A new survey reveals that local election officials are increasingly concerned over threats and political pressure fueled by allegations of voter fraud. Respondents said that because of the uptick in threats one in five election officials is unlikely to stay in their jobs through the 2024 contest.
According to the survey conducted by the Brennan Center for Justice at the New York University School of Law, more than three-fourths of local election officials say social media companies have not done enough to stop the spread of false election information.
The survey underscores problems identified in a series of Reuters reports on harassment and intimidation of election workers after the 2020 elections. The news organization has documented more than 900 threatening and hostile messages to election administrators and staff in 17 states, almost all alluding to former President Donald Trump’s claims of a stolen election.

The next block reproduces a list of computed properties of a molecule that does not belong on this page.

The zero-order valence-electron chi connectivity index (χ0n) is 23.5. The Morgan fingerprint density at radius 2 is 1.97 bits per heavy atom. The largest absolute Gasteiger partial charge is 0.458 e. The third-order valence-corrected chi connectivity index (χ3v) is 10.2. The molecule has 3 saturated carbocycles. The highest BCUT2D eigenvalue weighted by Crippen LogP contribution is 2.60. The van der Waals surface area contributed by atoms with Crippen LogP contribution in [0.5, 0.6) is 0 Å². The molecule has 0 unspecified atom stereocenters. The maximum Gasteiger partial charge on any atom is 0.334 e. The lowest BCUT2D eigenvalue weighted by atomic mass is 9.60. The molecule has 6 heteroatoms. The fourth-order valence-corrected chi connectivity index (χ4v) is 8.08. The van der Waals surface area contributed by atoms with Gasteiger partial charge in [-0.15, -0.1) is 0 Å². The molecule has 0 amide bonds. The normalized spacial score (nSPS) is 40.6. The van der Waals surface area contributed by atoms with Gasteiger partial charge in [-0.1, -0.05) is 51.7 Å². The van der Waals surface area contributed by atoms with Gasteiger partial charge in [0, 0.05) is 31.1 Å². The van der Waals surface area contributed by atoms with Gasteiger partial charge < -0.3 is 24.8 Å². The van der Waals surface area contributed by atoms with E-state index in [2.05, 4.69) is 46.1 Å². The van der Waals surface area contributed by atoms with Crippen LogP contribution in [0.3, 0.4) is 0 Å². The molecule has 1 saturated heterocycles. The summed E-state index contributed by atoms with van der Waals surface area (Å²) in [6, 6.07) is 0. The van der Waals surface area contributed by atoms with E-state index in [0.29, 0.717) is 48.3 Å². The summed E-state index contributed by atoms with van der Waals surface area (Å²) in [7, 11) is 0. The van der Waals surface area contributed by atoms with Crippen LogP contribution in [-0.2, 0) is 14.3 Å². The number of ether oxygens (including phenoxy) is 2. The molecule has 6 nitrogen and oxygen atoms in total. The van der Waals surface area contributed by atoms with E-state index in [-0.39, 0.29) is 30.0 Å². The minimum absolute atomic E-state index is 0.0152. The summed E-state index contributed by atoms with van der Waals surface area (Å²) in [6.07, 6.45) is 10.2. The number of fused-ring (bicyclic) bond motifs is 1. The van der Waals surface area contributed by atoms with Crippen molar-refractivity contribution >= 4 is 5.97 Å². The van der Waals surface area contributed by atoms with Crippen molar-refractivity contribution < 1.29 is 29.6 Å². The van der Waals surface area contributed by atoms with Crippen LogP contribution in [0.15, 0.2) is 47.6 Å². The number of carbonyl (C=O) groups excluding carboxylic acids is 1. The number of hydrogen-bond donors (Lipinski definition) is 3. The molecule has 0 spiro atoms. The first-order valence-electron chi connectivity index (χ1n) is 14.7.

“We are at a really critical juncture,” said Al Schmidt, former Republican Philadelphia City Commissioner, who received death threats after refusing to back Trump’s false claims of widespread election fraud in the 2020 vote. “The consequence of this threat environment is that you have more people leaving and they’re replaced by less experienced election administrators or people who want to undermine confidence in our system of government.”
About one in six election officials reported in the poll that they have been threatened personally, and more than half those cases were not reported to law enforcement. Nearly a third of the respondents said they feel their local government could do more to support them; more than 75% said the federal government should do more to support them.
More than 80% of the surveyed election officials said social media bears “a lot” of responsibility for spreading false election information, and nearly two-thirds said that problem had made their jobs “somewhat” or “a lot” more dangerous.